Study Design. Retrospective review of a multicenter database. Objective. To evaluate whether surgeon experience is associated with complication rates in adult spinal deformity (ASD) surgery. Summary of Background Data. Multiple patient- and surgeryrelated factors have been shown to increase the risk of complications in ASD. No study exists evaluating surgeon experience as an associated factor with complications in ASD. Methods. The Scoliosis Research Society Morbidity and Mortality database was queried for patients older than 18 years who underwent ASD from 2004 to 2007. Patient demographics, surgical characteristics, complications, and surgeon membership status were analyzed. Two-tailed t test and Ï‡ 2 tests were performed, with P value of less than 0.05 considered signifi cant. Results. A total of 5117 patients underwent ASD surgery. The average patient age was 51.8 years. Patients operated by candidate members were older than those operated by active members (53.1 vs. 51.4, P = 0.003). Active members performed 3836 (75%) cases whereas candidate members performed 1281 cases. There were 1110 (21.7%) revisions. A total of 681 (13.3%) complications were recorded, 498 (13.0%) for active and 183 (14.3%) for candidate members, respectively ( P = 0.24). Mortality rate was 0.29%. Spinal cord complications accounted for 0.68% of all cases. Active members had 21 (0.55%) spinal cord complications, whereas candidates had 14 (1.1%) ( P = 0.049). There were a total of 174 (3.4%) surgical site infections (SSI). Active members had 82 (2.1%) deep SSI, whereas candidate members had 36 (2.8%) deep SSI ( P = 0.164). Active members had 33 (0.9%) superfi cial SSI whereas candidate members had 23 (1.8%) superfi cial SSI ( P = 0.008). Conclusion. There was a statistically signifi cant, 2-fold increase in the rate of spinal cord complications and superfi cial SSI among candidate compared with active members. Overall complication rates were similar between candidate and active members.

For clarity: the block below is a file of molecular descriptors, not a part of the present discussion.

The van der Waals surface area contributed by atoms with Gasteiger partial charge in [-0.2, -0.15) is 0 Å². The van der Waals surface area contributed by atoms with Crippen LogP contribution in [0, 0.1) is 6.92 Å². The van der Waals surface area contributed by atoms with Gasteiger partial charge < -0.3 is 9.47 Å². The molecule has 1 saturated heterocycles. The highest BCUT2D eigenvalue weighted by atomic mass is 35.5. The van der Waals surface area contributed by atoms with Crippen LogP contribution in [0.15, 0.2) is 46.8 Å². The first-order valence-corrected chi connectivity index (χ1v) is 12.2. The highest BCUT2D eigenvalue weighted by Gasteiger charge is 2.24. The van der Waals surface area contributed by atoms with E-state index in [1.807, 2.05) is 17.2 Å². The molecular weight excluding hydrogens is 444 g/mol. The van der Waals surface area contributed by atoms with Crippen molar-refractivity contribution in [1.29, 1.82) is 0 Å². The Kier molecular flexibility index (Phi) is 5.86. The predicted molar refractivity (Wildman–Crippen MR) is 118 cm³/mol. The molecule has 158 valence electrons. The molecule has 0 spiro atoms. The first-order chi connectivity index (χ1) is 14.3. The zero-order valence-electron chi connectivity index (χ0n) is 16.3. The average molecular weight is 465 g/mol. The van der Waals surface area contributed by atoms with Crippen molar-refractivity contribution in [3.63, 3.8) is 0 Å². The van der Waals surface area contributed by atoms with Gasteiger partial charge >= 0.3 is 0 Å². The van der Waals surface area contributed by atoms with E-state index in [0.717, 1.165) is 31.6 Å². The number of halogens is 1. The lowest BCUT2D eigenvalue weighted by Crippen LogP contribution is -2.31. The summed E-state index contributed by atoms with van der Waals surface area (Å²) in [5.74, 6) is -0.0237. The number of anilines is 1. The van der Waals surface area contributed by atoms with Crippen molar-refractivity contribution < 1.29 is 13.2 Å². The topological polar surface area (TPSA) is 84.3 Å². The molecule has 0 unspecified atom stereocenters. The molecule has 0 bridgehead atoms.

- Spine surgery
- Surgeon experience